Politics

Moscow court nixes attempt at Stalin revisionism

By Branko Brkic 14 October 2009

Seems the ghost of Joseph Stalin is still whistling around the corridors of the Kremlin. But we bet the dictator responsible for maybe 20 million deaths never, ever used the courts the way one of his grandsons tried.

Yevgeny Dzhugashvili had a few minor objections to the way his grandad was depicted by independent newspaper Novaya Gazeta: as helping Hitler at the beginning of World War II (before becoming Adolf’s greatest nemesis) and personally ordering the killing of thousands of Polish military officers at Katyn forest in western Russia in 1940 – a massacre that continues to mar relations between Poland and Russia. So he went to court demanding the paper retract statements about Uncle Joe – sorry, Grandpa Joe – and pay $340,000 in damages

Ruling on someone a little bit more controversial than our own Glenn Agliotti, a Moscow court dismissed Dzhugashvili’s claims this week. Born Ioseph Visarionovich dze Jughashvili, depending on which spelling conventions are used, he was better known as Stalin, meaning steel, and that pretty much characterised his genocidal rule – and, excuse the pun, iron grip over the former Soviet Union. Thanks to a certain degree of reforms, citizens of the new Russia today can openly criticise or praise the man whose cult of personality was responsible for chistkas (purges), gulags and disastrous agricultural reforms that left millions dead in the subsequent mass famine. Estimates vary, but it is believed that between ten and twenty million people perished under his rule, that on top of twenty million Soviets killed in the World War Two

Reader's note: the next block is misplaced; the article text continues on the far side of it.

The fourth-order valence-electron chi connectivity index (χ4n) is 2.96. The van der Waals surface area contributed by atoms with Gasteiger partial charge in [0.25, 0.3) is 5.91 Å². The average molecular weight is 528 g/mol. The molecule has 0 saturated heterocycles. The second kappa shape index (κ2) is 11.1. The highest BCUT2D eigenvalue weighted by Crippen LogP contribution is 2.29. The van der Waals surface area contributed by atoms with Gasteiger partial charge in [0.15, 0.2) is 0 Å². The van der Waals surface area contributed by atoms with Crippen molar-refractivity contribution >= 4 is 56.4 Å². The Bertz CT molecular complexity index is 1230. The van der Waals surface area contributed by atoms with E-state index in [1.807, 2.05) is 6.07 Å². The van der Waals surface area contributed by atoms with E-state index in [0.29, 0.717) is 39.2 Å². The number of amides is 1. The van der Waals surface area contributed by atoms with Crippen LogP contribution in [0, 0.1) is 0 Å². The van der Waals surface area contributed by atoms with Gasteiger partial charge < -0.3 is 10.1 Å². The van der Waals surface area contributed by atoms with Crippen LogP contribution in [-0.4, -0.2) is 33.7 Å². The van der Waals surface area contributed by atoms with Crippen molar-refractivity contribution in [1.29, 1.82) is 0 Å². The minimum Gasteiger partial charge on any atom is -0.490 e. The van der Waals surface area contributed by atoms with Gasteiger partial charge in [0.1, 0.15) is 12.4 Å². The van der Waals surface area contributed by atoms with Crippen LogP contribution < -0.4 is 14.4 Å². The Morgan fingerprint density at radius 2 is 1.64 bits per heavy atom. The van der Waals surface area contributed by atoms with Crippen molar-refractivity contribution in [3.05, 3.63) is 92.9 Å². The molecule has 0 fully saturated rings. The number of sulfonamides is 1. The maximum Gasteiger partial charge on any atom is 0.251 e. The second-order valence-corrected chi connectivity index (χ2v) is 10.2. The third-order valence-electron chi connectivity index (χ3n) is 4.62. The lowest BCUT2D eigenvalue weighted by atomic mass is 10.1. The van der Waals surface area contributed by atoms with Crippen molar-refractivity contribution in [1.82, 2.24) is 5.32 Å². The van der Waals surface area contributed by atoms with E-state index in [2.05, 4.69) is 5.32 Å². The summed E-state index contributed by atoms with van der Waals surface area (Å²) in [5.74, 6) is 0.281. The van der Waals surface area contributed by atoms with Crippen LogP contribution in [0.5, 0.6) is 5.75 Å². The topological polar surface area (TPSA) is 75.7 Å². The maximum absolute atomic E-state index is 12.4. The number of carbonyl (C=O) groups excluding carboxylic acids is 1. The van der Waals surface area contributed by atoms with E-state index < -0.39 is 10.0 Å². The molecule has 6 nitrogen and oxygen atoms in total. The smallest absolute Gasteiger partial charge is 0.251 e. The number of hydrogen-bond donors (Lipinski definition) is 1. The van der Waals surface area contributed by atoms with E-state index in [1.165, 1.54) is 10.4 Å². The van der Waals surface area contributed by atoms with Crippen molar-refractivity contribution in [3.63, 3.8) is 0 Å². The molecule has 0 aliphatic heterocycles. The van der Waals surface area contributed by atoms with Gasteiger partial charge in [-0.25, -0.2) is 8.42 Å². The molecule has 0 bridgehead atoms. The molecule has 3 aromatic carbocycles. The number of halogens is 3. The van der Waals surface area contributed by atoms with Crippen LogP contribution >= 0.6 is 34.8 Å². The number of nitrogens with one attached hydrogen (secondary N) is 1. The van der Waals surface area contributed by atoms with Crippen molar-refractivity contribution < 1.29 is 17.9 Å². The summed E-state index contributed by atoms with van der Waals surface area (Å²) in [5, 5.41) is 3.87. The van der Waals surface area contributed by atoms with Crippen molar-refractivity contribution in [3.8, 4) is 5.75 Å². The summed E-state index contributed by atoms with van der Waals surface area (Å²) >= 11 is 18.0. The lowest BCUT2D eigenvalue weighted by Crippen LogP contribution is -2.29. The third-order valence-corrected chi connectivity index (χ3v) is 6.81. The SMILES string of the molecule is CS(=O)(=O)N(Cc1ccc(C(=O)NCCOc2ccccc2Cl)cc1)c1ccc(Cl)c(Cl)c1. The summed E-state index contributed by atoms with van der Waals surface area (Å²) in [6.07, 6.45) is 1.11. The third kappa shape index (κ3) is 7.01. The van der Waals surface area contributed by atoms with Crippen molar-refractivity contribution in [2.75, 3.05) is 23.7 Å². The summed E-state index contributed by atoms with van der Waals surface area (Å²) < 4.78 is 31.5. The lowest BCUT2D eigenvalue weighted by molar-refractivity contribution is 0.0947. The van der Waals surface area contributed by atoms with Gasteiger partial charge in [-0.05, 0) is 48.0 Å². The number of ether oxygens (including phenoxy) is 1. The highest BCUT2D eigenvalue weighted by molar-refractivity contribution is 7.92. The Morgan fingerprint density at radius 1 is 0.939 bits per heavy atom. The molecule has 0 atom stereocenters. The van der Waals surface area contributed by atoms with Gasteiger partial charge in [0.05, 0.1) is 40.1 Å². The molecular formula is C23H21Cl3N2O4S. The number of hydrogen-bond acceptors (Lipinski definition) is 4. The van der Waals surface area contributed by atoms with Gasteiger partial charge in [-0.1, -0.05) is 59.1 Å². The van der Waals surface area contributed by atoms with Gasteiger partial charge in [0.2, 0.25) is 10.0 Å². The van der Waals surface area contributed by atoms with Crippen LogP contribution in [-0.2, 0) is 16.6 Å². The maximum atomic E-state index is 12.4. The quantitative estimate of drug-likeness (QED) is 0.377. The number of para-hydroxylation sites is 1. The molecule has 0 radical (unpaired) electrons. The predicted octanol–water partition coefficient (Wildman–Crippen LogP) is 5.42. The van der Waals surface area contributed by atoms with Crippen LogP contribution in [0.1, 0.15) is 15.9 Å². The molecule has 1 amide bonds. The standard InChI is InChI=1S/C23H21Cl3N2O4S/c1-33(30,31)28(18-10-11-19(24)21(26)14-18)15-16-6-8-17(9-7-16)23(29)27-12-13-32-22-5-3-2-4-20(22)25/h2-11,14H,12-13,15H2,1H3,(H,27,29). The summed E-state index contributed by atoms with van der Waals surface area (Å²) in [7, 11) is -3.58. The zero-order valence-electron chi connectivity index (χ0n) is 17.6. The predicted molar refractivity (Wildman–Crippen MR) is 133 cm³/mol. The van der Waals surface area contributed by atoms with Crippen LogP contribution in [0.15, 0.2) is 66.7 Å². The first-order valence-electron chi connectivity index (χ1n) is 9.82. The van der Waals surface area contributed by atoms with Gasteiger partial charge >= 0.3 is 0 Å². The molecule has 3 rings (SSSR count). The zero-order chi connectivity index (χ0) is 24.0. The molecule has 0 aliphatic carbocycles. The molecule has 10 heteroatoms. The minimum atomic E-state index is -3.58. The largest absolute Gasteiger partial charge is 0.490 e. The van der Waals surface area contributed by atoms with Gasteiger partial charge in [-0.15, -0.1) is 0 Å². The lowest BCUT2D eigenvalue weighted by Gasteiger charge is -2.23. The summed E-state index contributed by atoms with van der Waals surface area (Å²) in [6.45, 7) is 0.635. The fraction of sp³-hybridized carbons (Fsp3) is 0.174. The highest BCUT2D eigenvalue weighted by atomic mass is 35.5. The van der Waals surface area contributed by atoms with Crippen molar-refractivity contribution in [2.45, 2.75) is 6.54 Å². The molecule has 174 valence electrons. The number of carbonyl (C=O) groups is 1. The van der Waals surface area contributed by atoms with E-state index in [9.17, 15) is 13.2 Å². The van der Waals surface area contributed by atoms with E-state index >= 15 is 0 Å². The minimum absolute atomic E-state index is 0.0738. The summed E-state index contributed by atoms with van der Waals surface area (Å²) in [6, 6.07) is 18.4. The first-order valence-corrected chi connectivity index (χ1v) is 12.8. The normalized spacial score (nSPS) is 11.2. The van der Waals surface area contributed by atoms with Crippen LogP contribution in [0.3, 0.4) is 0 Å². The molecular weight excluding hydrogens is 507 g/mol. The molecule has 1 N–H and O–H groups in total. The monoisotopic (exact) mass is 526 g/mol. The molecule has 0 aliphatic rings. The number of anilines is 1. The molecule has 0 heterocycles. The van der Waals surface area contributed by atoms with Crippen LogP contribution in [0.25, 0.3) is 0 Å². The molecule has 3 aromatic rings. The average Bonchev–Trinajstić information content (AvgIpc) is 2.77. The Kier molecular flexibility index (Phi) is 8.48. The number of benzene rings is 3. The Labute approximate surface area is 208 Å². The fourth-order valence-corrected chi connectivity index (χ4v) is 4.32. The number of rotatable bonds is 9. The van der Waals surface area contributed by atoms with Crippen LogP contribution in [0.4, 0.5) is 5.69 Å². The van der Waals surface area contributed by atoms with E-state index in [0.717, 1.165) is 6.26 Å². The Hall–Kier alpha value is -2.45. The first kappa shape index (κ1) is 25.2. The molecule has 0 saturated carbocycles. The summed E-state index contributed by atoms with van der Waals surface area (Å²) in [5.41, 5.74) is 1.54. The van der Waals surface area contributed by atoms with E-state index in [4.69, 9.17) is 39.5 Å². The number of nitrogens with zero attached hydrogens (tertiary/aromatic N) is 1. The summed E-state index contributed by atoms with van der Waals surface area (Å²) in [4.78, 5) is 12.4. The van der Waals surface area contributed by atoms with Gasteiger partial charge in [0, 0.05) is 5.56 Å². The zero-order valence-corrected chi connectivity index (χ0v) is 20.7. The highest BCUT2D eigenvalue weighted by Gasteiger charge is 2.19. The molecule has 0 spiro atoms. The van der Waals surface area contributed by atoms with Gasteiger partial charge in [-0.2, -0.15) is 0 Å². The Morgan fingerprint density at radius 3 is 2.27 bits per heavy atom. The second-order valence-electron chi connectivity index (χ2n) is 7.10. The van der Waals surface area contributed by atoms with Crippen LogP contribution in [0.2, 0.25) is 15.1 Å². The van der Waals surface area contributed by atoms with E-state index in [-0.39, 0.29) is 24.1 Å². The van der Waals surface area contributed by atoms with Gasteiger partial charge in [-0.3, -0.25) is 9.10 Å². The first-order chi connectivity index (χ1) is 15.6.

Freedom of the press is still a touchy subject in modern-day Russia, with the offending publication in this case being one of a few lone voices among Russia’s largely pro-government media. In a sign of how hard some memories die, news reports say people gathered at the court clapped and hollered, while others yelled “disgrace”, remembering how Russians heroically repelled the Nazis. The pro-Stalin sentimentalists are tentatively backed by Russian Prime Minister Vladimir Putin, who uses Stalin’s darkly iconic status to boost patriotic fervour, praising his memory as an effective manager and wartime leader. Under Putin’s watch, the country has seen the murder of numerous journalists, most infamously, the killing of investigative reporter Anna Politkovskaya three years ago

By Mark Allix

Read more: The New York Times

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